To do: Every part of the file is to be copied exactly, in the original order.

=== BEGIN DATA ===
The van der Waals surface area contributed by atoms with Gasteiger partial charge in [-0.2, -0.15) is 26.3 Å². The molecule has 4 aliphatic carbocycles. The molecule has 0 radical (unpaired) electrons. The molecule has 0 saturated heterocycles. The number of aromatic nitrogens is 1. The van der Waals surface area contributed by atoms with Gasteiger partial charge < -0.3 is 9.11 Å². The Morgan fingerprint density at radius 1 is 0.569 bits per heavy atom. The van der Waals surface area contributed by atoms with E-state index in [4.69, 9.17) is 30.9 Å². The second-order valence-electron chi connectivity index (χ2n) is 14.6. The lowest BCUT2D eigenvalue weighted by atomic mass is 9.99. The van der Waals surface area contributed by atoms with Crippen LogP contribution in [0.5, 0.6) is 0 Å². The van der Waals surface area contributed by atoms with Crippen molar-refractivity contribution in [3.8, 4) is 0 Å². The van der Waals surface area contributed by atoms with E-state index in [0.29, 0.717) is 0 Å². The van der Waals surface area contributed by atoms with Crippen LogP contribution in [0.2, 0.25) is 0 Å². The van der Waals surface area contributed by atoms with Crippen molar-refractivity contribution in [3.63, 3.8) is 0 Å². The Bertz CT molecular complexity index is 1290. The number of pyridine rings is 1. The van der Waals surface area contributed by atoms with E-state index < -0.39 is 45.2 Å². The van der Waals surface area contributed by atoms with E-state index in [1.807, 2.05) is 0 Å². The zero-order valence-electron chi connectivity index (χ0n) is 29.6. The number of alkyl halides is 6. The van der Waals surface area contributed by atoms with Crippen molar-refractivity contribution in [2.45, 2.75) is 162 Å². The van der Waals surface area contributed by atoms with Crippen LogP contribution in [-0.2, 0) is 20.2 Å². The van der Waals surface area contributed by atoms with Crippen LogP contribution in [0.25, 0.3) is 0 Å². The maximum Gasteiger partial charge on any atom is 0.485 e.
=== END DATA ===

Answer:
The van der Waals surface area contributed by atoms with Gasteiger partial charge in [-0.2, -0.15) is 26.3 Å². The molecule has 4 aliphatic carbocycles. The molecule has 0 radical (unpaired) electrons. The molecule has 0 saturated heterocycles. The number of aromatic nitrogens is 1. The van der Waals surface area contributed by atoms with Gasteiger partial charge < -0.3 is 9.11 Å². The Morgan fingerprint density at radius 1 is 0.569 bits per heavy atom. The van der Waals surface area contributed by atoms with E-state index in [4.69, 9.17) is 30.9 Å². The second-order valence-electron chi connectivity index (χ2n) is 14.6. The lowest BCUT2D eigenvalue weighted by atomic mass is 9.99. The van der Waals surface area contributed by atoms with Crippen LogP contribution in [0.5, 0.6) is 0 Å². The van der Waals surface area contributed by atoms with Crippen molar-refractivity contribution in [3.8, 4) is 0 Å². The van der Waals surface area contributed by atoms with E-state index in [0.29, 0.717) is 0 Å². The van der Waals surface area contributed by atoms with Crippen LogP contribution in [0.2, 0.25) is 0 Å². The van der Waals surface area contributed by atoms with Crippen molar-refractivity contribution in [3.63, 3.8) is 0 Å². The Bertz CT molecular complexity index is 1290. The number of pyridine rings is 1. The van der Waals surface area contributed by atoms with E-state index < -0.39 is 45.2 Å². The van der Waals surface area contributed by atoms with E-state index in [1.807, 2.05) is 0 Å². The zero-order valence-electron chi connectivity index (χ0n) is 29.6. The number of alkyl halides is 6. The van der Waals surface area contributed by atoms with Crippen molar-refractivity contribution in [2.45, 2.75) is 162 Å². The van der Waals surface area contributed by atoms with Crippen LogP contribution in [-0.2, 0) is 20.2 Å². The van der Waals surface area contributed by atoms with Crippen LogP contribution in [0.25, 0.3) is 0 Å². The maximum Gasteiger partial charge on any atom is 0.485 e.